It is not difficult to prove that the question "What is the strongest type of bridge?" has little real meaning. If we ask about the strongest bridge with a span of more than 3000 feet/914 m, only a suspension bridge has been able to do this, to date, so the strongest type of bridge for the longest spans is a suspension bridge. At over 1800 feet/539 m, only the cable-stayed bridges and suspension bridges have succeeded. So the answer depends on the span. Furthermore, for a span of say 30 feet/9 m, to carry a railway train, a suspension bridge would need a very strong beam as its deck, to prevent undue deflection, so strong, in fact, that that the suspension cables would not be needed. So we might as well simply build the beam.
Model Suspension Bridges
The deck of a suspension bridge must be sufficiently flexible that every hanger does its job - a few slack hangers will ruin the appearance of the model. Depending on the span of the bridge, the deck could be made of hardboard, thin modellers' ply wood, thick card, or similar materials. If the span is to be long, joining sections must be done in an unobtrusive way, preserving the line, but not introducing too much local rigidity.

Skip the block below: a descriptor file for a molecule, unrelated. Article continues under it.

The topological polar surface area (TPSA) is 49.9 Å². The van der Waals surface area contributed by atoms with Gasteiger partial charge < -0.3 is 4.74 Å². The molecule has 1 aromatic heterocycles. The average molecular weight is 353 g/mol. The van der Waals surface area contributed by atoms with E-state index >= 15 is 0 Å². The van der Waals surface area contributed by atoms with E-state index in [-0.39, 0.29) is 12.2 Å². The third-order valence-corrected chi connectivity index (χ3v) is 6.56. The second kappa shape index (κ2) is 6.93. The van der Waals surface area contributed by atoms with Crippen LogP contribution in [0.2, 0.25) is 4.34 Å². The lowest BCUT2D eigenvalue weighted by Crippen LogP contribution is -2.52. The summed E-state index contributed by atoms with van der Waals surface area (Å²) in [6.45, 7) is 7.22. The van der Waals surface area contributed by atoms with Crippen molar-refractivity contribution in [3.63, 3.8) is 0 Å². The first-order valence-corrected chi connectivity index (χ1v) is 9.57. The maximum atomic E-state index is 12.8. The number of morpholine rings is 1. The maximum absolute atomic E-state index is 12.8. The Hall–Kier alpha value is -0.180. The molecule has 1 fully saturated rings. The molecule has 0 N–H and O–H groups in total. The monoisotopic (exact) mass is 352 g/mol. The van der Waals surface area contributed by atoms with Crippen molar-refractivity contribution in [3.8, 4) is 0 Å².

This picture has been compressed vertically by a factor of five, to show what can happen. The hangers are very stiff, and the appearance is somewhat untidy. The picture actually shows a real suspension footbridge, though the fault is rare in full sized bridges. Perhaps the hangers of this footbridge were bent by people walking along and pulling them inwards.